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Maharana Pratap

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Maharana Pratap
13th Maharana of Mewar
RajaRaviVarma MaharanaPratap.jpg
Portrait of Pratap by Raja Ravi Varma
Reign1572 - 1597[1]
PredecessorUdai Singh II
SuccessorAmar Singh I
Born9 May 1540 (1540-05-09)
Kumbhalgarh, Mewar[1][2]
(present day: Kumbhal Fort, Rajsamand District, Rajasthan, India)
Died19 January 1597(1597-01-19) (aged 56)[1]
Chavand, Mewar[1]
(Present day:Chavand, Udaipur District, Rajasthan, India)
Spouse11 (including Maharani Ajabde)[3][4]
Issue22 (including Amar Singh I and Bhagwan Das)[3]
DynastySisodias of Mewar
FatherUdai Singh II
MotherMaharani Jaiwanta Bai
Sisodia Rajputs of Mewar II
Hammir Singh (1326–1364)
Kshetra Singh (1364–1382)
Lakha Singh (1382–1421)
Mokal Singh (1421–1433)
Rana Kumbha (1433–1468)
Udai Singh I (1468–1473)
Rana Raimal (1473–1508)
Rana Sanga (1508–1527)
Ratan Singh II (1528–1531)
Vikramaditya Singh (1531–1536)
Vanvir Singh (1536–1540)
Udai Singh II (1540–1572)
Pratap Singh I (1572–1597)
Amar Singh I (1597–1620)
Karan Singh II (1620–1628)
Jagat Singh I (1628–1652)
Raj Singh I (1652–1680)
Jai Singh (1680–1698)
Amar Singh II (1698–1710)
Sangram Singh II (1710–1734)
Jagat Singh II (1734–1751)
Pratap Singh II (1751–1754)
Raj Singh II (1754–1762)
Ari Singh II (1762–1772)
Hamir Singh II (1772–1778)
Bhim Singh (1778–1828)
Jawan Singh (1828–1838)
Sardar Singh (1828–1842)
Swarup Singh (1842–1861)
Shambhu Singh (1861–1874)
Sajjan Singh (1874–1884)
Fateh Singh (1884–1930)
Bhupal Singh (1930–1955)
Bhagwant Singh (1955–1971)

Pratap Singh I, popularly known as Maharana Pratap, was a Hindu Rajput king of Mewar.[5] He was titled as "Mewari Rana" and was notable for his military resistance against the expansionism of the Mughal Empire and is known for his participation in the Battle of Haldighati and the Battle of Dewair.

Early life and accession

Maharana Pratap was born in Hindu Rajput family to Udai Singh II of Mewar and Jaiwanta Bai.[6][7][8] His younger brothers were Shakti Singh, Vikram Singh and Jagmal Singh. Pratap also had 2 stepsisters: Chand Kanwar and Man Kanwar. He was married to Ajabde Punwar of Bijolia[9] and he had married 10 other women and was survived by 17 sons and 5 daughters including Amar Singh I.[10] He belonged to the Royal Family of Mewar.[11] After the death of Udai Singh in 1572, Rani Dheer Bai wanted her son Jagmal to succeed him[12] but senior courtiers preferred Pratap, as the eldest son, to be their king. The desire of the nobles prevailed. Udai Singh died in 1572, and Prince Pratap ascended the throne as Maharana Pratap, the 54th ruler of Mewar in the line of the Sisodia Rajputs.[13] Jagmal swore revenge and left for Ajmer, to join the armies of Akbar, and obtained the town of Jahazpur as a Jagir as a gift in return for his help.[14]

Military career

Battle of Haldighati

The bloody Siege of Chittorgarh in 1567-1568 had led to the loss of the fertile eastern belt of Mewar to the Mughals. However, the rest of the wooded and hilly kingdom in the Aravalli range was still under the control of Maharana Pratap. Mughal Emperor Akbar was intent on securing a stable route to Gujarat through Mewar; when Pratap Singh was crowned king (Maharana) in 1572, Akbar sent a number of envoys entreating him to become a vassal like many other Rajput leaders in the region. When the Pratap refused to personally submit to Akbar, war became inevitable.[15][16]

The Battle of Haldighati was fought on 18 June 1576 between Pratap Singh and Mughal forces led by Man Singh I of Amer. The Mughals were victorious and inflicted significant casualties among the Mewaris but failed to capture the Pratap.[17] The site of the battle was a narrow mountain pass at Haldighati near Gogunda, modern day Rajsamand in Rajasthan. Pratap Singh fielded a force of around 3000 cavalry and 400 Bhil archers. The Mughals were led by Man Singh of Amber, who commanded an army numbering around 10,000 men. After a fierce battle lasting more than three hours, Pratap found himself wounded and the day lost. He managed to retreat to the hills and lived to fight another day.[18]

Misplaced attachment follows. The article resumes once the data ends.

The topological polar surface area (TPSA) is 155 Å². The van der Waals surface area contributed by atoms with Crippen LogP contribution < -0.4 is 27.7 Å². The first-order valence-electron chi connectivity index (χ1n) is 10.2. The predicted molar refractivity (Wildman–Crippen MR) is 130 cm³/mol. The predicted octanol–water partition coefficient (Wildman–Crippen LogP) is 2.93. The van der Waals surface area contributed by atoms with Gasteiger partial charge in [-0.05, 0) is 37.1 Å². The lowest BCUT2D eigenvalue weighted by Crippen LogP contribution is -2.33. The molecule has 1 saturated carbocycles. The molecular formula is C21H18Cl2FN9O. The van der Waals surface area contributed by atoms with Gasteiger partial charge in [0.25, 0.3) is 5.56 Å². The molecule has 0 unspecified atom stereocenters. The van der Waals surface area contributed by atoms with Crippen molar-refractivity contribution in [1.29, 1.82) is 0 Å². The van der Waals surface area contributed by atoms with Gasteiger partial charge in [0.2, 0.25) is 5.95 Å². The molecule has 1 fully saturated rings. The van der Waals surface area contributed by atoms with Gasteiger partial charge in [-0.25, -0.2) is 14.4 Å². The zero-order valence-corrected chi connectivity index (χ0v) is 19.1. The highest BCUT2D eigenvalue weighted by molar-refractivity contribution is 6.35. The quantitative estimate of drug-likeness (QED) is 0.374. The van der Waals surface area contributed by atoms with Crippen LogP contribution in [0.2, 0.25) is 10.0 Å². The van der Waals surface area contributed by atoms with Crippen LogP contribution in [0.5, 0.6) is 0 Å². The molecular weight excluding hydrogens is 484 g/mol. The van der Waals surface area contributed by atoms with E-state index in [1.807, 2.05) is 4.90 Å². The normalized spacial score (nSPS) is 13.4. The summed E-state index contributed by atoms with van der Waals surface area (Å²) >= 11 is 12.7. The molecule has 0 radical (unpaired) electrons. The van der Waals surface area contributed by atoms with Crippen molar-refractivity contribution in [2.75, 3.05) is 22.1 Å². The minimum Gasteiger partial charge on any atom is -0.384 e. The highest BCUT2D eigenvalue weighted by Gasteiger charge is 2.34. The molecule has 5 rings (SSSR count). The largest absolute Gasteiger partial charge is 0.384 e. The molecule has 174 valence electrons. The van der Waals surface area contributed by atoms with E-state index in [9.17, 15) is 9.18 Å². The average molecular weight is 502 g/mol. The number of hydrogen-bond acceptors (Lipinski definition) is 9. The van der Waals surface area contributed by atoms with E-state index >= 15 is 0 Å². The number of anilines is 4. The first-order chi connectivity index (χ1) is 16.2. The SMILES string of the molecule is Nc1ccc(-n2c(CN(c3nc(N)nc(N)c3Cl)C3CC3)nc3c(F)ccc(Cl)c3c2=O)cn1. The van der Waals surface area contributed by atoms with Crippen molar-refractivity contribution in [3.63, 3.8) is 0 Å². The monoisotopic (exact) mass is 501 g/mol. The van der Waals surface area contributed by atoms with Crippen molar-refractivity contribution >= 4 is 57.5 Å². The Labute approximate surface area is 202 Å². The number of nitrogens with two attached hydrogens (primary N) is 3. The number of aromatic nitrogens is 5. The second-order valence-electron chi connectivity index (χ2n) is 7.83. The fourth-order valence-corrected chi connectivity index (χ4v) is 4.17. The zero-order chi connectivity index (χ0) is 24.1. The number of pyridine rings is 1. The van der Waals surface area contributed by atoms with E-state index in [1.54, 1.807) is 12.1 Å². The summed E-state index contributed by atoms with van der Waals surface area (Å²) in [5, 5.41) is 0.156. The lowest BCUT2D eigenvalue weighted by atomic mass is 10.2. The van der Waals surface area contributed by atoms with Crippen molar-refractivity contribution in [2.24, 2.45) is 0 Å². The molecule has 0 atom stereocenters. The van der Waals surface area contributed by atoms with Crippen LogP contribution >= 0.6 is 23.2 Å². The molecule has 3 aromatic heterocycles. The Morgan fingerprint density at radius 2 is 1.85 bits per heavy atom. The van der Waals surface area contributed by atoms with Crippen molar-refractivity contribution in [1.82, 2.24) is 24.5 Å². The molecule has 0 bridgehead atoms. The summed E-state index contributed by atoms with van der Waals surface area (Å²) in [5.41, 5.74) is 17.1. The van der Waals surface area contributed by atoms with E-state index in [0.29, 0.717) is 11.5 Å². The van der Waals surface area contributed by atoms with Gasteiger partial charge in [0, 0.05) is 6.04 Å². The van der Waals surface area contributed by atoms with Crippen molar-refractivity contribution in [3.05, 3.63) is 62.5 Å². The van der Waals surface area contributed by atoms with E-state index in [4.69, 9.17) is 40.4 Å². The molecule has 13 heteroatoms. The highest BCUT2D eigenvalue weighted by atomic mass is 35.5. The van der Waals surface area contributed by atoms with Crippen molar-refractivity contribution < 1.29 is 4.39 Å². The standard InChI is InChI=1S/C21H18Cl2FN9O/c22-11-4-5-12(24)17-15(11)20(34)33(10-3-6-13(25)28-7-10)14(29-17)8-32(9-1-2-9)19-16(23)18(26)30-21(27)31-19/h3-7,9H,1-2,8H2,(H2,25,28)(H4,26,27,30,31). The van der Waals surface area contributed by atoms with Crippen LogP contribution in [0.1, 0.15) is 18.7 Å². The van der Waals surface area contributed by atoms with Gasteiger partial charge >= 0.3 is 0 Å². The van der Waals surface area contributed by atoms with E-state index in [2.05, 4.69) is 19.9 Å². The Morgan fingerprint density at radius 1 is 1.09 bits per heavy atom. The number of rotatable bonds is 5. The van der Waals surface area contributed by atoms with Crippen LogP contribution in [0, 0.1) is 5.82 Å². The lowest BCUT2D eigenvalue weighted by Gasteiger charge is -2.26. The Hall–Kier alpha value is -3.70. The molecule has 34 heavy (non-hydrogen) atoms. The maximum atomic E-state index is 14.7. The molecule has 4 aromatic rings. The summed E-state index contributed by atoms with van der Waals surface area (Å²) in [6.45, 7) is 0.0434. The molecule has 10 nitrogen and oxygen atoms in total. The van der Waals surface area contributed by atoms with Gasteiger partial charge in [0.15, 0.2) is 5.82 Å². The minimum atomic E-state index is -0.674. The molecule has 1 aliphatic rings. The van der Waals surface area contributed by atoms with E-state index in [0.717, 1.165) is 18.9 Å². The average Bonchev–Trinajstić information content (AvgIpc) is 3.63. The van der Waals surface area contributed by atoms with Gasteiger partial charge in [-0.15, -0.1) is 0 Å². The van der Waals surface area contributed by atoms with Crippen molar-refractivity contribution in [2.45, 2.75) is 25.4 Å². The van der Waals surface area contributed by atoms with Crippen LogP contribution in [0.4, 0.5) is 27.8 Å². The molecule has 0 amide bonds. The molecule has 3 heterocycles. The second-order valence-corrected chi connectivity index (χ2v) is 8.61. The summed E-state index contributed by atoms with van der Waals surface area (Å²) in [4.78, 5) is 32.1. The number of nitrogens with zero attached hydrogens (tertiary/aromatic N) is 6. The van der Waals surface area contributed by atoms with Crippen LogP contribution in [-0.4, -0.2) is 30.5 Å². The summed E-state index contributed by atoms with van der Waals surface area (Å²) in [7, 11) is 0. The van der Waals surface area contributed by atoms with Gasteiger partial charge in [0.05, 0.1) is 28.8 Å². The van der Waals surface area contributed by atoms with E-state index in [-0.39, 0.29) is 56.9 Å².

Haldighati was a futile victory for the Mughals, as they were unable to kill or capture Pratap, or any of his close family members in Udaipur.[19] While the sources also claim that Pratap was able to make a successful escape, Mansingh managed to conquer Gogunda within a week after Haldighati then ended his campaign. Subsequently, Akbar himself led a sustained campaign against the Rana in September 1576, and soon, Gogunda, Udaipur, and Kumbhalgarh were all under Mughal control.[20]

Reconquest of Mewar

After Akbar Mewar campaign in 1576-77 was failed . Akbar sent his Genral Sahbahz Khan 3 times to invade Mewar in 1577, 1578 and 1579 but he was neither able to establish Mughal rule in Mewar or capture Pratap each of his invasion failed. During this time Pratap also captured the areas of Vagad ( Dungarpur, Banswara ). Mughal pressure on Mewar relaxed after 1579 following rebellions in Bengal and Bihar and Mirza Hakim's incursion into the Punjab.But after this Akbar sent Abdul Rahim Khan-i-Khanan to invade Mewar but when he was defeated by Pratap's son Amar Singh. He returned back to Ajmer. In 1582, Pratap Singh attacked and occupied the Mughal post at Dewair (or Dewar) in the Battle of Dewair. This led to the automatic liquidation of all 36 Mughal military outposts in Mewar. After this Akbar send Jagannath Kachhwa to invade Mewar but he was also failed infront of Pratap warfare. After this Invasion, Akbar stopped his military campaigns against Mewar. The victory of Dewair was a crowning glory for the Maharana, with James Tod describing it as the "Marathon of Mewar".[21][22] In 1585, Akbar moved to Lahore and remained there for the next twelve years watching the situation in the north-west. No major Mughal expedition was sent to Mewar during this period. Taking advantage of the situation, Pratap recovered almost whole Mewar (except its former capital, Chittorgarh) and Vagad[citation needed] regions by defeating Mughal forces there. During this period, he also built a new capital, Chavand, near modern Dungarpur.[23]